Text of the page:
To test possible prevention drugs and figure out the molecular underpinnings of muscle loss in space, scientists will pack 36,000 of these worms, called C. elegans, into plastic bags and ship them up to the International Space Station.

    There these worms, each smaller than the thickness of a dime, will be left to live and reproduce for about 6.5 days, after which they will be frozen, until their planned return to Earth in a couple of months, according to Live Science's sister site Space.com.

    There are many analyses planned for these tiny critters. Scientists will look at their brain cells for signs of stress and how they affect or direct their muscles up in space, according to The Conversation article.

    Some of the worms were treated with drugs that could potentially prevent muscle loss by targeting genes that were previously shown to be expressed less in space than they are on our planet, according to The Conversation. Meanwhile, other worms had their genes altered such that they took up more or less glucose — a process that gets less efficient with aging on Earth and with spaceflight.

    At the time of launch, the worms should have just been turning into adults — and because of this one-day delay in a creature that has a life span of only a few weeks, scientists may have to rely on back-up colonies, according to the BBC.

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    Originally published on Live Science.

    Invasive tick species spreads to 9 states, raises potential health concerns, CDC says

    A species of tick native to the Asia-Pacific region that potentially poses a disease threat to humans is now located in nine different states, the Center for Disease Control and Prevention (CDC) announced this week.

    The species — which is reportedly the first new tick species found in the U.S. in 50 years  — is known formally as the Haemaphysalis longicornis, or the Asian long-horned tick. The species was first discovered in the U.S. in the state of New Jersey in August 2017, the CDC said in a news release Thursday.

    NEW INVASIVE 'AGGRESSIVE BITER' TICK SPREADS ACROSS MULTIPLE US STATES, SPARKS CONCERN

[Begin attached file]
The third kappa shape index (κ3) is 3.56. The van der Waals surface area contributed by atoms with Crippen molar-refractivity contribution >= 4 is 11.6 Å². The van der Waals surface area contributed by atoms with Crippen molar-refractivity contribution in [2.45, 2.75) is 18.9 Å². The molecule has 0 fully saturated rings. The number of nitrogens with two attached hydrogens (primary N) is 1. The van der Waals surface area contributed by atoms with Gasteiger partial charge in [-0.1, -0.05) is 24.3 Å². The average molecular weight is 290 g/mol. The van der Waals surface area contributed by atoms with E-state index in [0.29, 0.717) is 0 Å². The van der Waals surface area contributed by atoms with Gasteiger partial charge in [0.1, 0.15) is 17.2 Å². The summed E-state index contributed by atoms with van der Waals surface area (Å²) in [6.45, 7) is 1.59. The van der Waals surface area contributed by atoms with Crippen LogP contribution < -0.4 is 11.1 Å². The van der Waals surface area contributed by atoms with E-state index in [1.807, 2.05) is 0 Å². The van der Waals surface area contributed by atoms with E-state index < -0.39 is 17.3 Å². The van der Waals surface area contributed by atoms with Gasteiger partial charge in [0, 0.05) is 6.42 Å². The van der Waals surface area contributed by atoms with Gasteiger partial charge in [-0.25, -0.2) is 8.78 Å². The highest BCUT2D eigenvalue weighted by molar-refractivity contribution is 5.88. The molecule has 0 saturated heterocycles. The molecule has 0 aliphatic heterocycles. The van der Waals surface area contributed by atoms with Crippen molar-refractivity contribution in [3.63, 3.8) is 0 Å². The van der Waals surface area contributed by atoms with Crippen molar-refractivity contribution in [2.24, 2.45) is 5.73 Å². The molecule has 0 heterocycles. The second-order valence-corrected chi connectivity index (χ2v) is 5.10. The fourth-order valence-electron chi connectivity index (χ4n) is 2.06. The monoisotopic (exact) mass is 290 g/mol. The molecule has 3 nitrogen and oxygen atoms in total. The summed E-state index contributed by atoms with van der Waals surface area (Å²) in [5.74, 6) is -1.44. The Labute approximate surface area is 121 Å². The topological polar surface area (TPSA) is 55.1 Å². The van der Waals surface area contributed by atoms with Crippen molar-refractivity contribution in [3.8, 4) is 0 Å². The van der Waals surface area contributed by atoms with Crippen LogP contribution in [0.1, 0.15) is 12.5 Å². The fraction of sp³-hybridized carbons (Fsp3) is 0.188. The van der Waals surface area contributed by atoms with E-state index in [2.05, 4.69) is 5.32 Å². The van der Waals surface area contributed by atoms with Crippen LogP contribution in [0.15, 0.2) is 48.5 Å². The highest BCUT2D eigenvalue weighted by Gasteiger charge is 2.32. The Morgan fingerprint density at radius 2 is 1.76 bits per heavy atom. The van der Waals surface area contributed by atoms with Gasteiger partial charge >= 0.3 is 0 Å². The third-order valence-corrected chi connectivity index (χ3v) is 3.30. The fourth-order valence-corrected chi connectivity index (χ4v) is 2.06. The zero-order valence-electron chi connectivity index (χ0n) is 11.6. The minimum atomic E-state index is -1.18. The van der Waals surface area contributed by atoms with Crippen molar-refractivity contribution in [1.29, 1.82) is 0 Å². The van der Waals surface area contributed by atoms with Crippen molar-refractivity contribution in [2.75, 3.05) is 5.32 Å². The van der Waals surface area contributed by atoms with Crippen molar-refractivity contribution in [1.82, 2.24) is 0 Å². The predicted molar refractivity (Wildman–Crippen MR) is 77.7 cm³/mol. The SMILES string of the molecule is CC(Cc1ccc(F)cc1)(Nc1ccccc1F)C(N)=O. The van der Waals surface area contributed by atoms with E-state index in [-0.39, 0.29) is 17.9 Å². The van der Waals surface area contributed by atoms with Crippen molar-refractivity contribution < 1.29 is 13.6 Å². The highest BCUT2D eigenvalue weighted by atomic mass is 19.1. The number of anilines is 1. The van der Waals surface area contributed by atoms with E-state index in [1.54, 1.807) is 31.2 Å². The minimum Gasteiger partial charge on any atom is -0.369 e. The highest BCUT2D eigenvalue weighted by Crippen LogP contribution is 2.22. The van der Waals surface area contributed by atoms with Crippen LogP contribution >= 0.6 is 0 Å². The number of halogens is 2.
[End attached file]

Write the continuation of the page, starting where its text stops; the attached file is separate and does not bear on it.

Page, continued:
But the critters have since spread. New Jersey, Arkansas, Connecticut, Maryland, North Carolina, New York, Pennsylvania, Virginia and West Virginia have now “reported finding the tick on a variety of hosts, including people, wildlife, domestic animals, and in environmental samples,” the health agency said.

    “In contrast to most tick species, a single female tick can reproduce offspring (1-2,000 eggs at a time) without mating. As a result, hundreds to thousands of ticks can be found on a single animal, person, or in the environment,” the CDC continued.

    In a statement following the discovery of the Asian long-horned tick in a North Carolina county, the state’s department of agriculture and consumer services warned residents the species is “an aggressive biter” and “frequently builds intense infestations on animals causing great stress, reduced growth and production, and blood loss.”

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    While “no harmful germs have been found in the ticks collected in the United States,” the CDC reported, the tick has reportedly transmitted the potentially life-threatening spotted fever rickettsiosis in Asia. The species may also transmit “severe fever with thrombocytopenia syndrome (SFTS)," which is "an emerging infectious disease caused by SFTS virus (SFTSV)," according to one study.

    Scientists are still researching and monitoring the spread of the ticks in the U.S., the health agency added.

    Fox News’ James Rogers contributed to this report.

    Madeline Farber is a Reporter for Fox News. You can follow her on Twitter @MaddieFarberUDK.

    Fire ant colonies could inspire robot swarms

    Aside from the stings and ruined picnics, fire ants are famous for their ability to swarm together and self­–assemble bridges, ladders, and even floating rafts. Researchers have now figured out the statistical rules that govern how fire ants form these structures, and the new study could help scientists build swarming, tiny shape-shifting robots.

    A team from the University of Colorado at Boulder wanted to learn how the self–made rafts, bridges, and ladders– which can take hundreds to thousands of fire ants to form– can change shape in a matter of seconds and maintain a rubber-like flexibility.

    “Fire ants are a great subject of study because they display collective intelligence and they’re also macroscopic, which makes them relatively easy to observe and study,” lead study author Franck Vernerey told Fox News. “Recent studies have measured how fire ant [clusters] flow under stress and have opened a window into understanding these communication rules. In this paper, we proposed a statistical theory that links these rules between individuals to their collective behavior and thus paves the way to understanding the origin of swarm ‘intelligence’.”